Kalpana was my niece and I noticed in her an interest in the arts from her early years. I suppose her interest was natural — she was Guru Dutt’s niece and her mother, Lalita Lajmi, was an eminent artist. Kalpana was about 17 and in college when she started to apprentice with me. She was deeply involved in my children’s film, Charandas Chor. After that, she decided to take up filmmaking and assisted Mahesh Bhatt, who also later produced her films. Her films had a strong feminist content. She didn’t carry that flag but her protagonists were chiefly strong women fighting social norms. I would say they were rooted in her liberal and intellectual background.
She fell in love with the legendary Bhupen Hazarika at the young age of 17. They made an unusual couple as he was much older but it was a successful partnership that lasted till Hazarika passed away. In those years, she devoted her life to him, choosing to take care of him and his work. She was, understandably, heartbroken after his death. She wrote a book on him, Bhupen Hazarika – As I Knew Him, which was released a few weeks ago. She couldn’t attend the launch as she was terminally ill then. It was tragic as she lost her kidneys to cancer. Her death is a loss of a massive talent.
I first worked with Kalpana on Rudaali and later, Darmiyaan. What drew me to that film was that it had been penned by Gulzar. As I started to interact with Kalpana, I realised how invested she was in the subjects she chose and the space she set them in. Her lineage, perhaps, naturally lent her mind an artistic bent but she also chose to stick to a space that wasn’t too commercial. As one of the handful of filmmakers at that time, she stuck her neck out for what she believed in and did so without compromise.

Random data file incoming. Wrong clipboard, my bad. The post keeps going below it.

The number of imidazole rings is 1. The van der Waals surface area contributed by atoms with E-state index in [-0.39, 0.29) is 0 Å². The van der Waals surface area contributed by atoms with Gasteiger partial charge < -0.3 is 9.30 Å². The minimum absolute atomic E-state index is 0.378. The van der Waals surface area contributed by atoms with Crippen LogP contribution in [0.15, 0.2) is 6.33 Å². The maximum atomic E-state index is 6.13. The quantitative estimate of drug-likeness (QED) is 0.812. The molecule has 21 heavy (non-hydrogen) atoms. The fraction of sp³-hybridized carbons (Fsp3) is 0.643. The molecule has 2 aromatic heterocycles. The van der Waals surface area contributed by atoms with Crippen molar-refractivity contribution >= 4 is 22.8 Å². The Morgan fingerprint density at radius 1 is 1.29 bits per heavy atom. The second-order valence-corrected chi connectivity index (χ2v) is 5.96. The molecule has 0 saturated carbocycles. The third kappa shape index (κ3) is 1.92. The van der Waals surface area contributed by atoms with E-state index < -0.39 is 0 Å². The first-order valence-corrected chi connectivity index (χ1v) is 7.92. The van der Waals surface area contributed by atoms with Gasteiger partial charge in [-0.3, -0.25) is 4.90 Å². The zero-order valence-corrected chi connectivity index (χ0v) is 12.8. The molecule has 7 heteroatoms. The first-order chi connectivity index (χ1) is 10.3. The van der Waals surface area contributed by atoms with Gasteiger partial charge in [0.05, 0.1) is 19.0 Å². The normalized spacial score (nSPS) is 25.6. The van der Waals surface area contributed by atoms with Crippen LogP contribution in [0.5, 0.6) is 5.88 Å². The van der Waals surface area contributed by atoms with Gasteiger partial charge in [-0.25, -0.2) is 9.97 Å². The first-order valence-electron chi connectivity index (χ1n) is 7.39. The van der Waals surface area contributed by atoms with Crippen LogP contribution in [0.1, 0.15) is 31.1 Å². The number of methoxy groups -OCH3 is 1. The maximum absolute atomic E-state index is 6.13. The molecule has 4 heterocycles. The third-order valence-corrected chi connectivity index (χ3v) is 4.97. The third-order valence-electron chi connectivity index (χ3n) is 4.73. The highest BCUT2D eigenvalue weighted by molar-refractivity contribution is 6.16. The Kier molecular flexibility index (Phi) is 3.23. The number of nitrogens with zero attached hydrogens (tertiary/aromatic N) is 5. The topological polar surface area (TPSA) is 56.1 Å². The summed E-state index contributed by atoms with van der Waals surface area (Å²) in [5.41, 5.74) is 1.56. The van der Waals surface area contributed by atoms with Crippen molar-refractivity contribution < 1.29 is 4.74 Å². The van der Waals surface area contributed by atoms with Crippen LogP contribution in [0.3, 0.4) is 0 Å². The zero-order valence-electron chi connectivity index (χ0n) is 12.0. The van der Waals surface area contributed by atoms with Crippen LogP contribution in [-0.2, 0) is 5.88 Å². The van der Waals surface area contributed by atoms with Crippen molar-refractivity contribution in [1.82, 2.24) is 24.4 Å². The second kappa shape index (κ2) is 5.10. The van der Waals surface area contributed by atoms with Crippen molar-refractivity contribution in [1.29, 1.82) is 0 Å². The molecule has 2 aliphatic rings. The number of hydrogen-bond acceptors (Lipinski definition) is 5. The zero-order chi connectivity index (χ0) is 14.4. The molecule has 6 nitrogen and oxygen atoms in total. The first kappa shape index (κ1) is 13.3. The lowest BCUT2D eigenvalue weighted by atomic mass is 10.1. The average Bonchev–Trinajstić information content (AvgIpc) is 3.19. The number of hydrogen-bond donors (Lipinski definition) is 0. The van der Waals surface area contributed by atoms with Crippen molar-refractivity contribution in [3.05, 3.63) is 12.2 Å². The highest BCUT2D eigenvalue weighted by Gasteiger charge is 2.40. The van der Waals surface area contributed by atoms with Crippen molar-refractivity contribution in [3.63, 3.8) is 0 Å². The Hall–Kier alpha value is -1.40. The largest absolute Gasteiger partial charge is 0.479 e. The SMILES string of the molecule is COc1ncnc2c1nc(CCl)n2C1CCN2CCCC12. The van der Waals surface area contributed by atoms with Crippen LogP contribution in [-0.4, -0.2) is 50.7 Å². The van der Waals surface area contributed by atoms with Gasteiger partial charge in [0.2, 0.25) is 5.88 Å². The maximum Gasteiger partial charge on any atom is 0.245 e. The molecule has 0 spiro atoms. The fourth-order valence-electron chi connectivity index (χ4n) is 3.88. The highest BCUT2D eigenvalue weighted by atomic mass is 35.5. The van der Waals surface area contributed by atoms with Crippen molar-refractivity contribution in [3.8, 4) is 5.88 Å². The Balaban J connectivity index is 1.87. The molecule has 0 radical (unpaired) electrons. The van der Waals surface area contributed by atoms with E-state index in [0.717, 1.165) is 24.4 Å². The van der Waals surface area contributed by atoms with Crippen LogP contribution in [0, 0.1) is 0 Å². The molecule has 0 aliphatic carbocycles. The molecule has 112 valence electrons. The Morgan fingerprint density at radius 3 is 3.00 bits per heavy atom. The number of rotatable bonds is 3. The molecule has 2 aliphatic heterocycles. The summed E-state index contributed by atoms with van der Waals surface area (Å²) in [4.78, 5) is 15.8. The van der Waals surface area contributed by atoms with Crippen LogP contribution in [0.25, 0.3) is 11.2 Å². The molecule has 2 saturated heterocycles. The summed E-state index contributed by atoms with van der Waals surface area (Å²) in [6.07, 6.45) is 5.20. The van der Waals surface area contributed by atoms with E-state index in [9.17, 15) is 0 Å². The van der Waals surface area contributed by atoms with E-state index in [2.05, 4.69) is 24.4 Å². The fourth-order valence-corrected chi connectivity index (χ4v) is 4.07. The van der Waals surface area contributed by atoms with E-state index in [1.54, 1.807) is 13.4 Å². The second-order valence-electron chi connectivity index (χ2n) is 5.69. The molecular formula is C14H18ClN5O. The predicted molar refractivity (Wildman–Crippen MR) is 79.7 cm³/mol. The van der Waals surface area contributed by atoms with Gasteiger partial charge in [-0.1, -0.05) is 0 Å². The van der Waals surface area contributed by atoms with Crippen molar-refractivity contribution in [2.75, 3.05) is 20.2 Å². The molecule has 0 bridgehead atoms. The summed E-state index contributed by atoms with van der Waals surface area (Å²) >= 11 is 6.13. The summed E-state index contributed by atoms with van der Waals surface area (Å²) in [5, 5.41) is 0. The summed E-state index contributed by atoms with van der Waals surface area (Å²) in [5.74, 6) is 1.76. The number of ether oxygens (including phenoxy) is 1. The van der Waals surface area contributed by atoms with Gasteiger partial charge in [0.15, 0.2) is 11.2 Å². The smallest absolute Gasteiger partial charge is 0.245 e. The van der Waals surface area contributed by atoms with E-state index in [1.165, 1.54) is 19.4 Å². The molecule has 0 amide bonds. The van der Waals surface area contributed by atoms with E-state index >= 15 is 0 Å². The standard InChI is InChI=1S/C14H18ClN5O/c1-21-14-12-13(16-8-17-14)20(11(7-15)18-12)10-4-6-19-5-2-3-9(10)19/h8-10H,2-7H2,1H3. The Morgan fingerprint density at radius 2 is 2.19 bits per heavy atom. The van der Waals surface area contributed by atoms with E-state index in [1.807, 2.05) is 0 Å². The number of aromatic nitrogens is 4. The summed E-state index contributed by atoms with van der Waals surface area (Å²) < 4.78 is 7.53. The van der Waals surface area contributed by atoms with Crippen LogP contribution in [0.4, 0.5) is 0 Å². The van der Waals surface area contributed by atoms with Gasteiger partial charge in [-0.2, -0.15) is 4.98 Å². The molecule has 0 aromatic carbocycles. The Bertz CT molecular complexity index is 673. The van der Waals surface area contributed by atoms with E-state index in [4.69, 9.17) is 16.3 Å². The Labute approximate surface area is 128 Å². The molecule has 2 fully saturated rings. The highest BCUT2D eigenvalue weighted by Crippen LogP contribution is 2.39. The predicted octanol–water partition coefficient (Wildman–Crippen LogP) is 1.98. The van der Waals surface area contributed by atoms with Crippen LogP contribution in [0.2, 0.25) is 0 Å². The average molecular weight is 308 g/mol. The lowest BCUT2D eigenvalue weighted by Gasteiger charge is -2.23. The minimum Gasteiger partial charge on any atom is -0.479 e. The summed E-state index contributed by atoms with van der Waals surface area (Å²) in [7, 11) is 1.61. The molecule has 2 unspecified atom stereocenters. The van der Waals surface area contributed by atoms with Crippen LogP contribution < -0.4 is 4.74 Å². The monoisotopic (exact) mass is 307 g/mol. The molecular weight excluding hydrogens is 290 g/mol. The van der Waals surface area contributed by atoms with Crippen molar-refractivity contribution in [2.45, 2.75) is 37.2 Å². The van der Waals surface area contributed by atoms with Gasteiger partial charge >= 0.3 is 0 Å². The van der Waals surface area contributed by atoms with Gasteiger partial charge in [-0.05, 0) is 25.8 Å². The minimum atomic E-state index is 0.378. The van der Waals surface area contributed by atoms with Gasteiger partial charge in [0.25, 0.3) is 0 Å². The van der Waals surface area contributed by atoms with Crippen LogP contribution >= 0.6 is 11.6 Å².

I worked with Kalpana Lajmi on Daman. As a woman, she had a lot more understanding of women’s issues and worked towards women empowerment way ahead of her time, when it was really difficult for people to accept films made on those issues. The fact that she was a strong woman came out in her stories. Most mainstream actors would have been apprehensive to work with her. But the very fact that she believed in me, in fact every artiste she worked with, was a huge draw. She gave us a sense of individuality and freedom in our work. She believed in my craft, trusting me to pull off the character. She never restricted her work but always gave us the freedom to react the way we wanted to. As an actor, it’s very important to give that kind of space and bring our individuality into existence.
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I’d say Kalpanaji didn’t get as much recognition but the first National Award I bagged was for Daman, which is a big proof of her work. She struggled a lot to bring out issues like domestic violence and caste discrimination. She used to fight for what she believed in. I remember Daman was shot in difficult circumstances. There was conflict in Assam and she got permissions to shoot in sensitive areas. She didn’t get that kind of recognition back then but her work is remembered even today.